The Institute of Electrical and Electronics Engineers (IEEE) released the 802.15.4 lowpower wireless personal area network (WPAN) standard in 2003, which was a major milestone, providing the first global low-power radio standard. Soon after, the ZigBee Alliance developed a solution for ad hoc control networks over IEEE 802.15.4, and has produced a lot of publicity about the applications of wireless embedded technology. ZigBee and proprietary networking solutions that are vertically bound to a link-layer and application profiles only solve a small portion of the applications for wireless embedded networking. They also have problems with scalability, evolvability and Internet integration.

The IEEE 802.15.4 standard released in 2003 was the biggest factor leading to 6LoWPAN standardization. For the first time a global, widely supported standard for lowpower wireless embedded communications was available [IEEE802.15.4]. The popularity of this new standard gave the Internet community the needed encouragement to standardize an IP adaptation for such wireless embedded links.

The ideal use of 6LoWPAN is in applications where:
• embedded devices need to communicate with Internet-based services,
• low-power heterogeneous networks need to be tied together,
• the network needs to be open, reusable and evolvable for new uses and services, and
• scalability is needed across large network infrastructures with mobility.

Connecting the Internet to the physical world enables a wide range of interesting applications where 6LoWPAN technology may be applicable, for example:
• home and building automation
• healthcare automation and logistics
• personal health and fitness
• improved energy efficiency
• industrial automation
• smart metering and smart grid infrastructures
• real-time environmental monitoring and forecasting
• better security systems and less harmful defense systems
• more flexible RFID infrastructures and uses
• asset management and logistics
• vehicular automation

One interesting example application of 6LoWPAN is in facility management, which is the management of large facilities using a combination of building automation, asset management and other embedded systems. This quickly growing field can benefit from 6LoWPAN, is feasible with today’s technology, and has real business demand.

You can read more from the book on Wiley's website here.

More information on purchasing and reviews on Amazon's website below:



Saturday, 31 October 2009

Over-the-top (OTT) Applications and Services

I keep on hearing about OTT apps everywhere I go nowadays. I know roughly what they mean but I couldnt find a proper definition anywhere. Here is my attampt to write a bit about what OTT means.

Traditionally lots of services like Voice and Television for example is delivered in a conventional way where Voice was transferred via a PSTN or a Mobile network and similarly TV was delivered via Cable, Satellite, DVB-T kind of technology. With Internet becoming common and Broadband access available to everyone, easily and cheaply, new applications are available to deliver Voice and TV kinds of services. The most popular voice app is for example Skype and Youtube is an example of TV (even though its more like Video On Demand)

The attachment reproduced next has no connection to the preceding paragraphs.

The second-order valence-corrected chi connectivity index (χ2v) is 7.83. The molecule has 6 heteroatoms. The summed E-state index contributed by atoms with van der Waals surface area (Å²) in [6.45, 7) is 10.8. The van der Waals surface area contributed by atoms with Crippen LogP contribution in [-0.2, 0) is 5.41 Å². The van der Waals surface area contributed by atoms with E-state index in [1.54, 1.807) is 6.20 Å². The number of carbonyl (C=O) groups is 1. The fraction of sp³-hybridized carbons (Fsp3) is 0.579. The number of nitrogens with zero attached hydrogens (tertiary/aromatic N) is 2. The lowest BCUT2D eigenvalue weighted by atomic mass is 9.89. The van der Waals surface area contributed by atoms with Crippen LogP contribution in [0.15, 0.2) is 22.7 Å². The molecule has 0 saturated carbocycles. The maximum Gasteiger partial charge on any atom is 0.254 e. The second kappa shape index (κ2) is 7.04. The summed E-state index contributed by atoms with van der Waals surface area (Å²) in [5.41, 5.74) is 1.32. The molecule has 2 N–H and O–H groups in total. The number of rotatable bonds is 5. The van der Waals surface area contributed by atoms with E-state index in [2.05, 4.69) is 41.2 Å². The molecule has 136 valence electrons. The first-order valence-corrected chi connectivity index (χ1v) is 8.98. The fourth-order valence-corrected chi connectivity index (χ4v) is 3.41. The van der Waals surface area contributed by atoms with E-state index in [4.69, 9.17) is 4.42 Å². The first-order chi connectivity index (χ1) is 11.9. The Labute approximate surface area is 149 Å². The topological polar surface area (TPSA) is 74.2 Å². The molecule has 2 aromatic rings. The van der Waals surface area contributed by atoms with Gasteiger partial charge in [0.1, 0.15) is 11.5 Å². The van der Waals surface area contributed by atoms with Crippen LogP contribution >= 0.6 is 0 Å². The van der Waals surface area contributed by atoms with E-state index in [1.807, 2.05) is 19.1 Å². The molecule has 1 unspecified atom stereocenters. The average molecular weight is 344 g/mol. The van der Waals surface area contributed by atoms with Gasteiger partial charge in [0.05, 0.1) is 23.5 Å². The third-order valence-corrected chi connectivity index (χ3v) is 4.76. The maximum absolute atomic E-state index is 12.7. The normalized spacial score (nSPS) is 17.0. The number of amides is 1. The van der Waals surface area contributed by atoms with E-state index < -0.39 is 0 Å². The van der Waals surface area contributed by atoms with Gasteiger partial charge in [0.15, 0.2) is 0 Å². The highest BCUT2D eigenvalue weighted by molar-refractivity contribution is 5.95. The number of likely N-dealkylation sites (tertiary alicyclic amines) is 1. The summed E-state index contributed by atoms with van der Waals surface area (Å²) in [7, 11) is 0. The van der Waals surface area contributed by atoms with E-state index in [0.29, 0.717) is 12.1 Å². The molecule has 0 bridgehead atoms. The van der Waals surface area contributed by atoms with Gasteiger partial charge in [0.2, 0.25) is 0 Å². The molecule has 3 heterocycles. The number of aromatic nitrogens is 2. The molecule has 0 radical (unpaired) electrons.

These apps cause two main problems. The first problem is that the companies using this traditional medium starts losing customers and their cost per person goes up forcing their profits down. At the same time the amount of data traffic for the ISP increases thereby increasing the number of bits/cent (bits/pence). This forces them to upgrade their infrastructure to provide the same quality of service (QoS).

What this would mean is that in future it would not be possible to get flat rate packages for Mobile broadband or there may be restrictions where certain applications wont run unless you pay extra.

The dilemma for carriers is that LTE’s all-IP architecture will create a more open environment for Over The Top (OTT) applications, including third-party VoIP services, which threaten to further commoditize the network. To overcome this threat and realize revenue gains from LTE, carriers will need to partner with content and application providers, develop application store-fronts such as Apple’s App Store, and perhaps deploy APIs that expose LTE’s value-added network capabilities to third-party application and content developers for a fee.

The only way to ensure profitability in this ‘cost-per-bit’ model is to maximise scale. We have seen this clearly in mobile telephony, where a lack of differentiation has led to intense price pressure, flat rate tariffs and a decoupling of the revenues from the costs. The mobile operator suffers the cost of deploying ever increasing bandwidth while the ‘value’ that this bandwidth enables – the access to over the top (OTT) applications and services benefits the OTT providers.

To avoid this commoditisation, service providers need to add intelligence to the way they deliver these bits. Adopting a ’value-per-bit’ strategy ensures that the value added over and above the simple transport of data is seen and desired by the consumer and by any upstream content or application provider.

This creates a tighter coupling between infrastructure costs and the revenue that infrastructure can attract, thereby ensuring a far more sustainable business model for the service provider. It also benefits consumers and application providers by providing them levels of security, performance and reliability appropriate to the transaction being carried out and the subscribed service.

Most of us wouldn’t dream of paying for a customized Internet experience on a tailor-made device from our broadband service provider. But that is the way we used to buy telephone service, and it continues to be the way we do things for mobile and video services. Over time, all of these businesses will follow a similar pattern, breaking down into their component parts so that the best adapted players win in each piece of the business. The only questions are: “Who are the best adapted?” and “How long will it take?”

Further Reading: Making the Network Relevant in an Over-the-Top World